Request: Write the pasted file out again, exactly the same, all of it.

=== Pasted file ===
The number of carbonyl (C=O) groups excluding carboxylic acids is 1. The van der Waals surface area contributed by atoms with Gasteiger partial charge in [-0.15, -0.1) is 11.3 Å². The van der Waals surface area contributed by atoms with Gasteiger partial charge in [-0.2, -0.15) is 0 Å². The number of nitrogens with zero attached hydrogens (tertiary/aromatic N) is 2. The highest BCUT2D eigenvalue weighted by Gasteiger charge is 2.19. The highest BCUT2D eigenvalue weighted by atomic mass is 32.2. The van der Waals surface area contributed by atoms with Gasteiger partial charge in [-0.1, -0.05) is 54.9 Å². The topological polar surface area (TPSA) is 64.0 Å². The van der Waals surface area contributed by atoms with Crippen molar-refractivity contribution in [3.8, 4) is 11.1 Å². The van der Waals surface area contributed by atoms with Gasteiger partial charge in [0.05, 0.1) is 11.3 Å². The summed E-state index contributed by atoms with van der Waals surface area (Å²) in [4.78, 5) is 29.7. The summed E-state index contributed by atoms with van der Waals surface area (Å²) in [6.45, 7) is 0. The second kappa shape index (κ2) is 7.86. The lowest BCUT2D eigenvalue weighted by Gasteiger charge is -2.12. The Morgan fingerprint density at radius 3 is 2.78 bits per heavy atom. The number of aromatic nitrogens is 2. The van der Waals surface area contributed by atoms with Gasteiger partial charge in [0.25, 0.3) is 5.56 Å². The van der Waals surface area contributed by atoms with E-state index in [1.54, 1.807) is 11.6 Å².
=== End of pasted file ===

The number of carbonyl (C=O) groups excluding carboxylic acids is 1. The van der Waals surface area contributed by atoms with Gasteiger partial charge in [-0.15, -0.1) is 11.3 Å². The van der Waals surface area contributed by atoms with Gasteiger partial charge in [-0.2, -0.15) is 0 Å². The number of nitrogens with zero attached hydrogens (tertiary/aromatic N) is 2. The highest BCUT2D eigenvalue weighted by Gasteiger charge is 2.19. The highest BCUT2D eigenvalue weighted by atomic mass is 32.2. The van der Waals surface area contributed by atoms with Gasteiger partial charge in [-0.1, -0.05) is 54.9 Å². The topological polar surface area (TPSA) is 64.0 Å². The van der Waals surface area contributed by atoms with Crippen molar-refractivity contribution in [3.8, 4) is 11.1 Å². The van der Waals surface area contributed by atoms with Gasteiger partial charge in [0.05, 0.1) is 11.3 Å². The summed E-state index contributed by atoms with van der Waals surface area (Å²) in [4.78, 5) is 29.7. The summed E-state index contributed by atoms with van der Waals surface area (Å²) in [6.45, 7) is 0. The second kappa shape index (κ2) is 7.86. The lowest BCUT2D eigenvalue weighted by Gasteiger charge is -2.12. The Morgan fingerprint density at radius 3 is 2.78 bits per heavy atom. The number of aromatic nitrogens is 2. The van der Waals surface area contributed by atoms with Gasteiger partial charge in [0.25, 0.3) is 5.56 Å². The van der Waals surface area contributed by atoms with E-state index in [1.54, 1.807) is 11.6 Å².